Will Turkey be in the ‘winners’ club’ or the ‘losers’ pit’ by 2023 ? (1)
A ‘devil’s advocate’ perspective on EU accession
| Today’s Zaman | 01 June, 2009 |
MEHMET ÖĞÜTÇÜ *| If I could look into my crystal ball to predict who the winners and losers of the global system would be by 2023 (the centenary year marking the founding of the Turkish Republic), do not expect me to paint a rosy picture of the future for today’s 27-state European Union.
The current recession will no doubt ease by the end of this year, though the deep-seated systemic problems will remain, and companies will begin taking on workers again, signaling the end of the worst economic downturn since the Great Depression of the 1930s.
This setback may herald a new era in the global system, fundamentally altering the political and economic balance of power. The post-crisis prospects also look certain to shake the established institutions, rules and players, redefining a gradually emerging “new world order” that will likely cut back the influence and power of superpowers such as the US, Japan and the EU to the benefit of BRICs (an acronym for the developing countries of Brazil, Russia, India and China).
Tomorrow’s EU turning into a ‘Euro-Disneyland’?
To maintain its current position, let alone compete with others, the EU needs to reconnect its priorities and interests with the current and anticipated challenges faced by its people, visibly demonstrate the 21st century relevance of the concept “Europe” if it is not going to become the world’s “Euro-Disneyland” and give the policy answers to these challenges first and then let institutional change help deliver them, rather than the other way around.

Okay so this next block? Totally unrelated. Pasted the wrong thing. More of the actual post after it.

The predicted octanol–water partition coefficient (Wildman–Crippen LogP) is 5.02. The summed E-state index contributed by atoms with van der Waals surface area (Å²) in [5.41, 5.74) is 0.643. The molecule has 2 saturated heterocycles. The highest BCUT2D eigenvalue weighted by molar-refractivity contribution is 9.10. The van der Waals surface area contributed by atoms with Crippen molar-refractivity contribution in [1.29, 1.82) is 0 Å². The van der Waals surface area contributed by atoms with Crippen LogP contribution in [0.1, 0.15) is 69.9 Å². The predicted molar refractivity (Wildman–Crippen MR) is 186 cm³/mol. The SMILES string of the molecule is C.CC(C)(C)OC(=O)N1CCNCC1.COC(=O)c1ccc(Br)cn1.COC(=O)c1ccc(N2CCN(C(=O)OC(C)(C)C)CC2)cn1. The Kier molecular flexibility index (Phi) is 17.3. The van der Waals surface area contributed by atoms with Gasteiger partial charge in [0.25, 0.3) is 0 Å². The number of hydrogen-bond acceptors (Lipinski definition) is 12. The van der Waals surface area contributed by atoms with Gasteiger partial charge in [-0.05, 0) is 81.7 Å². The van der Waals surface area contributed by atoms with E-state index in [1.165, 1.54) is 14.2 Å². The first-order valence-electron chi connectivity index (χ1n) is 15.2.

This is to say that, unless Europe takes surgical action soon, its further economic and political decline is almost inevitable. Without comprehensive reform, continental Europe’s overprotected, overregulated economies will continue to slow down and deteriorate. This does not mean that Italy, Germany, France, the UK and other now-prosperous countries will become poor; on the contrary, their standard of living will remain comfortable. It is the division between “old and new Europe” that will deepen. Europe’s political and economic clout could become less relevant on the world scene.
The prospects could be even worse if the aging population is allowed to put greater strain on the public health and social security systems, if the erosion of its international competitiveness in relation to China and India (and other emerging “tigers”) continues, if the transatlantic dialogue with the United States does not evolve further than where it is, if Russia and Ukraine are not somehow accommodated within or with the EU and if the EU cannot pull its various acts together to become a single voice in foreign, security and energy policies.